Source: J. Tufano, Doctoral Dissertation, 2009


Slide 8

ICT in care redesign: the Group Health PCMH pilot

  • Single clinic implementation of the Patient-Centered Medical Home (PCMH) care model (2007-2009)
    • Pilot involved 8 adult primary care physicians, their staff, and their ~11,000 adult patients
    • Precursors: panel sizes reduced, MD salaries fixed, staffing increased, appointments lengthened
  • Comprehensive and participatory approach to PCMH care model design & implementation
  • Intervention specified use cases for pre-existing ICT mapped to care team member roles & responsibilities


Slide 9

Provider perspectives on ICT in the PCMH pilot

  • Theme 1: Contributed to better care across full continuum of preventive-chronic-acute
  • Theme 2: Stronger patient connections
  • Theme 3: Promoted and reflected teamwork
  • Theme 4: Contributed to a supportive work environment
  • Theme 5: Enabled proactive provider information
    seeking and information sharing
  • Theme 6: Improved provider job satisfaction
  • Theme 7: ICT are necessary and sufficiently-
  • designed

Source: J. Tufano, Doctoral Dissertation, 2009


Slide 10

PCMH pilot: effects on patient-provider interactions

  • "The net effect is a positive effect in getting patients' questions answered. And they do feel more connected with the doctor, because he or she responds. They're getting a response from the team. And they really like that connection. So there's a better connection I think with the team with the electronic chart and all the secure messaging. I'm developing stronger ties. They understand their illnesses better, and they're better able to follow through on the treatments. [Office visits are] time that's better spent."
  • "There is no way I can directly ask some questions, but now that I have the tools I can say like 'Hey, you mentioned in your Health Profile that you're drinking a little bit more alcohol, so how about - what's happening?' So I have a starting point there and then I can kind of ask them and get them into an intervention."

Source: J. Tufano, Doctoral Dissertation, 2009

Slide 11

PCMH pilot: summarized provider experience

"I'm finally able to do everything that I learned family practice docs are supposed to do. And I even do more than I thought I could do. I think we all know this is the right way to do medicine so we want to make sure our patients always have that experience. We're really focused on our patients, making sure that the service and quality of care is always there. I'm using [the ICT] much more extensively and leveraging them more, taking more time to use them. Looking for opportunities for me to change something, intervene, plan ahead. As opposed to in the past. I just basically, whatever they presented me in the office with, that was pretty much - I tried to get through that, I felt lucky for that. And then trying not to create more issues for patients to bring up. Whereas now I will ask them 'is there anything else?' or 'what about your preventive screening?'"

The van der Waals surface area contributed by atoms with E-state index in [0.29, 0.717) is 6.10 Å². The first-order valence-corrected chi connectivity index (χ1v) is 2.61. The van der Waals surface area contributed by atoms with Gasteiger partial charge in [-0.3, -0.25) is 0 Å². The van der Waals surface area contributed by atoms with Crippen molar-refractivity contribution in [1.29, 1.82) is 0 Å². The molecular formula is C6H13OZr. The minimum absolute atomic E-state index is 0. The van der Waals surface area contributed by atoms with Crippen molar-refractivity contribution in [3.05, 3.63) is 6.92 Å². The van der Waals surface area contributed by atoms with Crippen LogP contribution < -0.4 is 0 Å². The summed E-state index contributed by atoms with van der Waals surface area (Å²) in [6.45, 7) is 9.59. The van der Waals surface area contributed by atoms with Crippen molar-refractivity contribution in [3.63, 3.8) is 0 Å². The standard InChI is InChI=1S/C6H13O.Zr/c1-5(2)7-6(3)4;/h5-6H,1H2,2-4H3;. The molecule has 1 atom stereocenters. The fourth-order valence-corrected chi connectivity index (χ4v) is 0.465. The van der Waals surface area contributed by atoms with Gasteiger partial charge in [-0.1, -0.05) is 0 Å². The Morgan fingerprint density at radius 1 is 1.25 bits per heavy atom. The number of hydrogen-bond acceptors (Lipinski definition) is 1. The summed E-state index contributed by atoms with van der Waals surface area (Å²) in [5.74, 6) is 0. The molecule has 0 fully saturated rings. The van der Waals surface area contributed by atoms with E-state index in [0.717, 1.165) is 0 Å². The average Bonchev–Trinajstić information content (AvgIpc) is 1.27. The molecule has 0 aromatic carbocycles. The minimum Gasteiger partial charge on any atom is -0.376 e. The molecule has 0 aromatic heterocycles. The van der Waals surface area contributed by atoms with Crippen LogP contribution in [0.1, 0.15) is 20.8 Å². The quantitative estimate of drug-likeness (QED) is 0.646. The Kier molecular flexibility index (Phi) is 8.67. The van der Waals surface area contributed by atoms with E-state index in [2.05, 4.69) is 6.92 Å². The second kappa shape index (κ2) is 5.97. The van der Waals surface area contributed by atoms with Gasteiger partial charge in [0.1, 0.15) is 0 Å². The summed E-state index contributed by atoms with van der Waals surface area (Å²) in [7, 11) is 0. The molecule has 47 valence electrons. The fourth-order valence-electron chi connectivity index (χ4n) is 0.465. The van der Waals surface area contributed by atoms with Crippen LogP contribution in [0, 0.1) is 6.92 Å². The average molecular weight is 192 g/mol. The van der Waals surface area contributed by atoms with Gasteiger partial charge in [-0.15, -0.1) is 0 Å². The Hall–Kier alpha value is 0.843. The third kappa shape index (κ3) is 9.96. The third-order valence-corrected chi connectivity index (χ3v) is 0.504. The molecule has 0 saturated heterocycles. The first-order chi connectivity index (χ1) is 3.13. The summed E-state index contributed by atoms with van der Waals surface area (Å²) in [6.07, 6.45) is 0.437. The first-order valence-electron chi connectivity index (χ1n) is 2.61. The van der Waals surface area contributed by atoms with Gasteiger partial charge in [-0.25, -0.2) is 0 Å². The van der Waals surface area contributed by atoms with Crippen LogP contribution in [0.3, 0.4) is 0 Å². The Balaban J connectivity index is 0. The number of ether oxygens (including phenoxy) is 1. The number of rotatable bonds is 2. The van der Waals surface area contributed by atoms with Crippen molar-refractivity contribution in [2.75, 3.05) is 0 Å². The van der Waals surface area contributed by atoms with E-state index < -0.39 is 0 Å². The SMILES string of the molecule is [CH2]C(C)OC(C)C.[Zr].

Source: J. Tufano, Doctoral Dissertation, 2009


Slide 12

Key conclusions and potential policy implications

  • PCMH practice certification criteria (NCQA, CMS) should be revised
    • Access Initiative clinics and the PCMH pilot clinic would likely be classified as Tier 3 medical homes, but.
    • Interventions created sharply contrasting provider experiences and assessments of care quality and patient experience
  • Key determinants of provider adoption of ICT (perceived usefulness and consequences associated with use):
    • Are defined contextually (e.g., by care model, by approaches to care redesign/ICT implementation)
    • Can vary widely with the same ICT used in the same setting
  • Ensuring optimal contexts for ICT implementation and support is critical to achieving goals of PC care reform
Current as of December 2009
Internet Citation: Provider Perspectives on Information and Communication Technologies in Patient-Centered Care Redesign (Text Version). December 2009. Agency for Healthcare Research and Quality, Rockville, MD.